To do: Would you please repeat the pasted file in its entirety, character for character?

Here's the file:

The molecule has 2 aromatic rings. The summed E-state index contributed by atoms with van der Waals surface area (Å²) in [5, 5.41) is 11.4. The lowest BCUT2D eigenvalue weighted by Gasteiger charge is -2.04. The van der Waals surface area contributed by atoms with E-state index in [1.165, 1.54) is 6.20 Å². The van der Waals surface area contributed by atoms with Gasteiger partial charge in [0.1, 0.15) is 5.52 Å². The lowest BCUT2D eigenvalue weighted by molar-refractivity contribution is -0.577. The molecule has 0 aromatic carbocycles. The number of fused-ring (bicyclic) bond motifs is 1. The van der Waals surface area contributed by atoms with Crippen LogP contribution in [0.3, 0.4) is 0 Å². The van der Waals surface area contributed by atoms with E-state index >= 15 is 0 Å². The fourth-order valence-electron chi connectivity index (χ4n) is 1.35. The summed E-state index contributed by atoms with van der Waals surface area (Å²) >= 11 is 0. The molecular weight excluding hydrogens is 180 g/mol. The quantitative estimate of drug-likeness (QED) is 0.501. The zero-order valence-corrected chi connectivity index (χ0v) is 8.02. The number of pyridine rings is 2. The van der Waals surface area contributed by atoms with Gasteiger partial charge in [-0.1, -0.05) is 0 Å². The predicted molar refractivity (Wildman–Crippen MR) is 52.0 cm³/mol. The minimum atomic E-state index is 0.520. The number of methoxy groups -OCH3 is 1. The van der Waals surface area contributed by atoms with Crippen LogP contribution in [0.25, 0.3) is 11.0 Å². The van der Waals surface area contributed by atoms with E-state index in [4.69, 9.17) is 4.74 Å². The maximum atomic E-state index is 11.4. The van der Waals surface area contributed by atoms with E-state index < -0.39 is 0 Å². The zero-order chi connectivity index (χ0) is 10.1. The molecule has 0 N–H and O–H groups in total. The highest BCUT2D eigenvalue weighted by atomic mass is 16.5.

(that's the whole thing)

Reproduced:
The molecule has 2 aromatic rings. The summed E-state index contributed by atoms with van der Waals surface area (Å²) in [5, 5.41) is 11.4. The lowest BCUT2D eigenvalue weighted by Gasteiger charge is -2.04. The van der Waals surface area contributed by atoms with E-state index in [1.165, 1.54) is 6.20 Å². The van der Waals surface area contributed by atoms with Gasteiger partial charge in [0.1, 0.15) is 5.52 Å². The lowest BCUT2D eigenvalue weighted by molar-refractivity contribution is -0.577. The molecule has 0 aromatic carbocycles. The number of fused-ring (bicyclic) bond motifs is 1. The van der Waals surface area contributed by atoms with Crippen LogP contribution in [0.3, 0.4) is 0 Å². The van der Waals surface area contributed by atoms with E-state index >= 15 is 0 Å². The fourth-order valence-electron chi connectivity index (χ4n) is 1.35. The summed E-state index contributed by atoms with van der Waals surface area (Å²) >= 11 is 0. The molecular weight excluding hydrogens is 180 g/mol. The quantitative estimate of drug-likeness (QED) is 0.501. The zero-order valence-corrected chi connectivity index (χ0v) is 8.02. The number of pyridine rings is 2. The van der Waals surface area contributed by atoms with Gasteiger partial charge in [-0.1, -0.05) is 0 Å². The predicted molar refractivity (Wildman–Crippen MR) is 52.0 cm³/mol. The minimum atomic E-state index is 0.520. The number of methoxy groups -OCH3 is 1. The van der Waals surface area contributed by atoms with Crippen LogP contribution in [0.25, 0.3) is 11.0 Å². The van der Waals surface area contributed by atoms with E-state index in [4.69, 9.17) is 4.74 Å². The maximum atomic E-state index is 11.4. The van der Waals surface area contributed by atoms with E-state index < -0.39 is 0 Å². The zero-order chi connectivity index (χ0) is 10.1. The molecule has 0 N–H and O–H groups in total. The highest BCUT2D eigenvalue weighted by atomic mass is 16.5.